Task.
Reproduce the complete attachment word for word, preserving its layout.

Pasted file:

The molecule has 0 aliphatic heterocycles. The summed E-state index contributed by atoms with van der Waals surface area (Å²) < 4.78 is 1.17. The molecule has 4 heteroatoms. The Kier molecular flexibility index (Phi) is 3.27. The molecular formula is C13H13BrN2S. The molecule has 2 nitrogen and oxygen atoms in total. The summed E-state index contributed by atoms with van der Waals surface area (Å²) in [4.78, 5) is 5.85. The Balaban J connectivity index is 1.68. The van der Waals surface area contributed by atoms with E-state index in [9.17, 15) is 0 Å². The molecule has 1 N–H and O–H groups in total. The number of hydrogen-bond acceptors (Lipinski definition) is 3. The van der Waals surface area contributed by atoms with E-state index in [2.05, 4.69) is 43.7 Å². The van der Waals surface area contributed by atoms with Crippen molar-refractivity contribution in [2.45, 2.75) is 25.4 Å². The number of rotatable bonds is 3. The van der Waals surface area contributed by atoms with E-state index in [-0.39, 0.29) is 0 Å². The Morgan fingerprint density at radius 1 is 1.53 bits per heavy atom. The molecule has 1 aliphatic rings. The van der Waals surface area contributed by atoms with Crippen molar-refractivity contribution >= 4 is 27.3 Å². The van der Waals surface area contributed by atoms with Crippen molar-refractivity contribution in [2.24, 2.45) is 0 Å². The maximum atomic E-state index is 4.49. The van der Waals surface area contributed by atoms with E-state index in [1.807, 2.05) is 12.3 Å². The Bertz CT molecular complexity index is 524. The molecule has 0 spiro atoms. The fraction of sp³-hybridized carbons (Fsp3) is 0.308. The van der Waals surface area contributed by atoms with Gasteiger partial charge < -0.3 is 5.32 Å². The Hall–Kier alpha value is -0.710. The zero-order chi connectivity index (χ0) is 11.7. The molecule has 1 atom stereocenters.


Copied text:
The molecule has 0 aliphatic heterocycles. The summed E-state index contributed by atoms with van der Waals surface area (Å²) < 4.78 is 1.17. The molecule has 4 heteroatoms. The Kier molecular flexibility index (Phi) is 3.27. The molecular formula is C13H13BrN2S. The molecule has 2 nitrogen and oxygen atoms in total. The summed E-state index contributed by atoms with van der Waals surface area (Å²) in [4.78, 5) is 5.85. The Balaban J connectivity index is 1.68. The van der Waals surface area contributed by atoms with E-state index in [9.17, 15) is 0 Å². The molecule has 1 N–H and O–H groups in total. The number of hydrogen-bond acceptors (Lipinski definition) is 3. The van der Waals surface area contributed by atoms with E-state index in [2.05, 4.69) is 43.7 Å². The van der Waals surface area contributed by atoms with Crippen molar-refractivity contribution in [2.45, 2.75) is 25.4 Å². The number of rotatable bonds is 3. The van der Waals surface area contributed by atoms with E-state index in [-0.39, 0.29) is 0 Å². The Morgan fingerprint density at radius 1 is 1.53 bits per heavy atom. The molecule has 1 aliphatic rings. The van der Waals surface area contributed by atoms with Crippen molar-refractivity contribution >= 4 is 27.3 Å². The van der Waals surface area contributed by atoms with Crippen molar-refractivity contribution in [2.24, 2.45) is 0 Å². The maximum atomic E-state index is 4.49. The van der Waals surface area contributed by atoms with E-state index in [1.807, 2.05) is 12.3 Å². The Bertz CT molecular complexity index is 524. The molecule has 0 spiro atoms. The fraction of sp³-hybridized carbons (Fsp3) is 0.308. The van der Waals surface area contributed by atoms with Gasteiger partial charge < -0.3 is 5.32 Å². The Hall–Kier alpha value is -0.710. The zero-order chi connectivity index (χ0) is 11.7. The molecule has 1 atom stereocenters.